• Jansen metaphyseal chondrodysplasia is a rare disease of endochondral bone formation characterized by short stature, leg bowing, short-limbed dwarfism, and a waddling gait. Neonatally, these children appear normal but have radiographic and laboratory abnormalities. In early childhood, the external changes become more obvious. The condition arises from an activating mutation in the PTH/PTHrP receptor. Radiographic findings reveal cupped and ragged metaphyses and osteitis fibrosa cystica, and laboratory findings reveal a serum calcium level of 13-15 mg/dL, a low phosphate level, a high level of 1,25-dihydroxyvitamin D, a high alkaline phosphatase level, and urine hydroxyproline.

  • Infants: Subcutaneous fat necrosis, which manifests in neonate as violaceous plaques or nodules overlying fatty areas, can lead to life-threatening hypercalcemia at age 1-6 months. It is likely mediated by prostaglandin E (PGE) or due to macrophage production of 1,25-dihydroxyvitamin D. Treatment includes corticosteroids and symptomatic support of patient.

  • School-aged children

    • Hyperparathyroidism secondary to parathyroid adenoma or autosomal dominant hereditary hyperparathyroidism is a rare problem in older children. Children may be asymptomatic or symptomatic with constipation and personality changes. Levels of urine and serum calcium are high, whereas the serum phosphorus level is low and urine phosphorus level is high. Unlike in most forms of hypercalcemia, which are associated with systemic alkalosis, patients with hyperparathyroidism tend to have acidosis. This acidosis is due to a loss of bicarbonate in the urine, giving a picture consistent with renal tubular acidosis. Radiographic findings of osteitis fibrosa cystica may be present. Treatment is surgical, and corticosteroids have no role. [5]

    • Multiple endocrine neoplasia (MEN) type 1 (ie, Wermer syndrome) is a rare autosomal dominant constellation of hyperparathyroidism, pancreatic tumors, and pituitary tumors treated by subtotal parathyroidectomy. Molecular diagnosis is now available for MEN types 1 and 2.

  • General factors

    • Malignancies produce hypercalcemia much less frequently in the pediatric patients than in adults. However, pediatric malignancies that can elevate calcium include the following:

    • Three different mechanisms are responsible, and resultant laboratory abnormalities slightly differ.

      • Primarily in leukemia, PTHrP increases osteoclast resorption of bone, renal reabsorption of calcium, and renal loss of phosphorous, leading to decreased serum phosphate levels, increased urinary cAMP, and detectable PTHrP.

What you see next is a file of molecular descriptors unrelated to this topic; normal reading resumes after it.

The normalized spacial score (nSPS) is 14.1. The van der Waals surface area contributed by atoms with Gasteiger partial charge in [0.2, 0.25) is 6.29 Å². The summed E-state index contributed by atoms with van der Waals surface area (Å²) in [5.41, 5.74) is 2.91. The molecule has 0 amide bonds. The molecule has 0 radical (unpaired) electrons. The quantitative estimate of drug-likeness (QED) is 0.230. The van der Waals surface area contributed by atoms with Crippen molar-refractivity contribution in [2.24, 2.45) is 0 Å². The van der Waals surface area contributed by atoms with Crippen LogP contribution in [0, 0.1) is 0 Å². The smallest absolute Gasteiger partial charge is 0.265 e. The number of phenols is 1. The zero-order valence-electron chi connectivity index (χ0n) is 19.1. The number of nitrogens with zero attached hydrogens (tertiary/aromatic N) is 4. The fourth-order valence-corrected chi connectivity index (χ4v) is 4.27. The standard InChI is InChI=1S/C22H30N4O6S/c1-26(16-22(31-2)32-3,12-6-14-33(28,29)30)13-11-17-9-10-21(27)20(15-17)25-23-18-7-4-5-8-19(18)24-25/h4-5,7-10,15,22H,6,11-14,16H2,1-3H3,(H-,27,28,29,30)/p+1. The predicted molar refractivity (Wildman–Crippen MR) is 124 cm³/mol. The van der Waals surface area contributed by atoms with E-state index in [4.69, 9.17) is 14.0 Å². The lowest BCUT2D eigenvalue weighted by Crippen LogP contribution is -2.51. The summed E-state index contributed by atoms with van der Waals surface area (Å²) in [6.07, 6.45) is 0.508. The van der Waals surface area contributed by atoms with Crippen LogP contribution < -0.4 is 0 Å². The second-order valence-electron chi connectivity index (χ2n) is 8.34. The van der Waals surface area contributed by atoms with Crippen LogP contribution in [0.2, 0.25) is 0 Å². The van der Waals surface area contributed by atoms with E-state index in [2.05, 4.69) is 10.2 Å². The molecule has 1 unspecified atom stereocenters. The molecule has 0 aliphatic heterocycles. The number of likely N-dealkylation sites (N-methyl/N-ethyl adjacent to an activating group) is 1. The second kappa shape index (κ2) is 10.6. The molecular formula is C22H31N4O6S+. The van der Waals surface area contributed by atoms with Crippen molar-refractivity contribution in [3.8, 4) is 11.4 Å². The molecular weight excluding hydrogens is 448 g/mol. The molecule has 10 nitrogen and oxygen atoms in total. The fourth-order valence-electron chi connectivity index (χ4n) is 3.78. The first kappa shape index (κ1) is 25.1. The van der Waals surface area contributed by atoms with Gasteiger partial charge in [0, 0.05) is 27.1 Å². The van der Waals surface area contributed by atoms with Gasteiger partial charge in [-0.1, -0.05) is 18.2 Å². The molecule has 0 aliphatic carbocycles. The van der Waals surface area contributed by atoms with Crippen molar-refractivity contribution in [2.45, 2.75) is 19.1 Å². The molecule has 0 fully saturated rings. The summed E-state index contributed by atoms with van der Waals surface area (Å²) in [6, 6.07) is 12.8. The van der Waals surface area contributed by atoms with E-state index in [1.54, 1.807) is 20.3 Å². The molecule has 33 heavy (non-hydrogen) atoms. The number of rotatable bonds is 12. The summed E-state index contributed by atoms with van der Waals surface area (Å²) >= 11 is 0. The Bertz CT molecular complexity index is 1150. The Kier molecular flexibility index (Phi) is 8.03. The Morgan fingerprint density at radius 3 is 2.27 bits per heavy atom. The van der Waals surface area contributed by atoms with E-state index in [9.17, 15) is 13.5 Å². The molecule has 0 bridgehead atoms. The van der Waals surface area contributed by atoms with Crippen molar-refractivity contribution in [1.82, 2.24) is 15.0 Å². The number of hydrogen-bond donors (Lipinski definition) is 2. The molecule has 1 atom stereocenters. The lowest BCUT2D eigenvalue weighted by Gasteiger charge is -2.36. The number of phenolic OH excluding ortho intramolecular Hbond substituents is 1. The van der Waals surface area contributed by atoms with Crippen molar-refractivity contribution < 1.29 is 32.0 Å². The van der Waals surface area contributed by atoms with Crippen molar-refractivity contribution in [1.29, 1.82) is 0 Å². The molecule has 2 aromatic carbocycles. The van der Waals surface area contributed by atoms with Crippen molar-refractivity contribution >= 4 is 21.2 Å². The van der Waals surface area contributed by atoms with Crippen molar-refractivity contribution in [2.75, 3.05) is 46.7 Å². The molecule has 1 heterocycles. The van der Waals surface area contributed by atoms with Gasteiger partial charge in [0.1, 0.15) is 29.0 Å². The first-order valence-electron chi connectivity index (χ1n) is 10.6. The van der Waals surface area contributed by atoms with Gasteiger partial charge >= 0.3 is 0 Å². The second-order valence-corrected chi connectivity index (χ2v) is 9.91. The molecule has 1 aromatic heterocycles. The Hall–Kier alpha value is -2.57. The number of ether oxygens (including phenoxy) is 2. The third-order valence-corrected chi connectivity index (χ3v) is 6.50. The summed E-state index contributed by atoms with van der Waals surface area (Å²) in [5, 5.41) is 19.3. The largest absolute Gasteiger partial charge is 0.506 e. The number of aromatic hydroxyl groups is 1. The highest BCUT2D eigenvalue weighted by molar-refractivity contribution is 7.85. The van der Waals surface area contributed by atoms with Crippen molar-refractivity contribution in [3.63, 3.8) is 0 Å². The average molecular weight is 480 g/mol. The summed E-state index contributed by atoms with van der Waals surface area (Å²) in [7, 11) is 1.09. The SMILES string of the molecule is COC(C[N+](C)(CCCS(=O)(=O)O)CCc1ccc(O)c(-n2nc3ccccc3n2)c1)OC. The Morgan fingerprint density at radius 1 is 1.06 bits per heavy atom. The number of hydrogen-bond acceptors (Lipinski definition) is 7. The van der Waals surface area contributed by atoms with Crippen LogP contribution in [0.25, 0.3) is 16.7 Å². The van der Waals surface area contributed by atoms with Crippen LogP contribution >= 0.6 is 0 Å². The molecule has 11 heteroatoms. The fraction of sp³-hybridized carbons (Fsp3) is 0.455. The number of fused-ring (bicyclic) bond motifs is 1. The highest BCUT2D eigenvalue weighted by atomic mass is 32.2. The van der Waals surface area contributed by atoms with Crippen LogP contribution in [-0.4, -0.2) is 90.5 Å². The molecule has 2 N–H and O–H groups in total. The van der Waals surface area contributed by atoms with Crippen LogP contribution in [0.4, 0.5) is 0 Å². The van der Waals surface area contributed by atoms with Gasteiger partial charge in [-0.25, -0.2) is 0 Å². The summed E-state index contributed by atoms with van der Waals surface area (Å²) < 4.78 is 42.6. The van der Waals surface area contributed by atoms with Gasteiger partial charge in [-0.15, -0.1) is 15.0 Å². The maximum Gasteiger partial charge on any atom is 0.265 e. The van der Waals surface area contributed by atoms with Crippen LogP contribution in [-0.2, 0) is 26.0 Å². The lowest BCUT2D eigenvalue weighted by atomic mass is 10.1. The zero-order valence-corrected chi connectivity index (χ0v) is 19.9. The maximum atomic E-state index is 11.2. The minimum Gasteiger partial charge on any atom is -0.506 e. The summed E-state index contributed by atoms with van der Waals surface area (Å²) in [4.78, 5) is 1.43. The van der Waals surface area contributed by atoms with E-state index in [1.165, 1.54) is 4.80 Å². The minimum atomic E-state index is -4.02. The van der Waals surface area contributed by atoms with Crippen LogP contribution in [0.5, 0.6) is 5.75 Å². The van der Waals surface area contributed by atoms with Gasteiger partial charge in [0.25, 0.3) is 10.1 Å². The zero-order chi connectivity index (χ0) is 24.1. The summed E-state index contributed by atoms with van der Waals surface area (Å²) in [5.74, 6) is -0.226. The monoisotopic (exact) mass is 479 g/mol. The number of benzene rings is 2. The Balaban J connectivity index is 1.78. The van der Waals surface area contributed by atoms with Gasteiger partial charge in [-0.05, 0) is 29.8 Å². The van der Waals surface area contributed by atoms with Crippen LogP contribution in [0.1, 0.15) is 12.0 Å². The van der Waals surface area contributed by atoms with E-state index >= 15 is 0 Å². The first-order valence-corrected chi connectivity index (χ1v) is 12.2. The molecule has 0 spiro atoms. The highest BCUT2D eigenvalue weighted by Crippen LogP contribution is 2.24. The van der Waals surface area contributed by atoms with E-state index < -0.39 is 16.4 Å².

• Burkitt lymphoma and multiple myeloma, as well as bony tumors or sarcomas with bony metastases, can cause cytokine-mediated bone resorption.

      • Hodgkin and non-Hodgkin lymphoma may cause increased intestinal absorption of calcium via production of 1,25-dihydroxyvitamin D by macrophages, which contain 1-alpha-hydroxylase activity, and may maintain a normal serum phosphorus level.

    • Generally, patients with malignancy-induced hypercalcemia have decreased chloride levels, alkalosis, increased BUN levels, increased uric acid levels, urine calcium levels higher than 400 mg/dL, and increased urine cAMP levels. Serum alkaline phosphatase levels may be elevated, and serum PTH levels are decreased, except in the uncommon setting of direct stimulation of PTH production by the tumor. Serum calcium levels greater than 14 require treatment, primarily with hydration and steroids at a dose of 1.5-2 mg prednisone equivalent/kg/d for several days.

    • Thyrotoxicosis can cause sufficient bone resorption to increase serum calcium in 20% of cases. In these patients, thyrotoxicosis can also decrease serum PTH and increase urine excretion of cAMP and calcium. Although hypercalcemia is rarely subjectively symptomatic to the patient, it can lead to nephrocalcinosis and renal failure. This condition is rare in childhood, but it is possible in neonates of mothers with Graves disease or in older children who develop Graves disease.

    • Granulomatous disease, including sarcoidosis, tuberculosis (TB), Wegener disease, berylliosis, and Pneumocystis carinii pneumonia, may cause hypercalcemia via overproduction of 1,25-dihydroxyvitamin D by macrophages and increased extrarenal alpha1-hydroxylase activity.

    • Adrenal insufficiency can decrease the renal clearance of calcium.

    • Hypercalcemia may appear in the oliguric phase of acute renal failure due to the PTH increase stimulated by hyperphosphatemia. Also, children with renal failure treated with calcitriol for secondary hyperparathyroidism can develop a mild hypercalcemia. [7]

    • Immobilization can cause hypercalcemia.

  • Medication and iatrogenic causes

    • Total parenteral nutrition may cause hypercalcemia.

    • Vitamin D intoxication due to ingestion of more than 50 mcg/d in infants or more than 500 mcg/d in adults can cause hypercalcemia, even in the absence of a markedly elevated 1,25-dihydroxyvitamin D. Symptoms of hypercalcemia, including hypertension, aortic valvular sclerosis, retinopathy, renal damage, and bony abnormalities, can also occur 1-3 months after a large overdose of vitamin D. Serum PTH is decreased. Levels of water-soluble preparations can drop quickly, but hypercalcemia from an excess intake of fat-soluble preparations may persist for months.

    • Vitamin A in high doses, such as those found in retinoid therapy for acne, can directly stimulate bone resorption by functioning as a transcription factor in osteoclast stimulation. Trans -retinoic acid, used for treatment of some leukemias, can elevate calcium with this mechanism, particularly when coupled with voriconazole. [8]

    • Thiazide diuretics (eg, Diuril) may cause hypercalcemia because of their action on the distal tubule.

    • Lithium causes a mild increase in serum calcium, which can occasionally increase further in the few months after cessation of the drug secondary to parathyroid hyperplasia or adenoma.

    • Tamoxifen and oral contraceptives can exacerbate existing hypercalcemia.

    • Milk-alkali syndrome (ie, Burnett syndrome) from exogenous ingestion of calcium-containing antacids leads to renal insufficiency and metastatic calcinosis with increased phosphorus levels, increased levels of 1,25-dihyroxyvitamin D, decreased PTH levels, normal levels of serum alkaline phosphatase, normal urine calcium levels, and decreased urine phosphate levels. [9] If continued over time, this may lead to osteomalacia. This condition is particularly sensitive to the development of hypocalcemia following treatment with bisphosphonates.

    • Theophylline can cause increases in calcium via beta-adrenergic stimulation. This may be treated with propranolol.

    • Oral dietary phosphate deficiency may cause hypercalcemia.

    • Vitamin-D receptor modulators (eg, paricalcitol) are newer medications used to treat malignancy and hyperparathyroidism, which can increase serum calcium levels.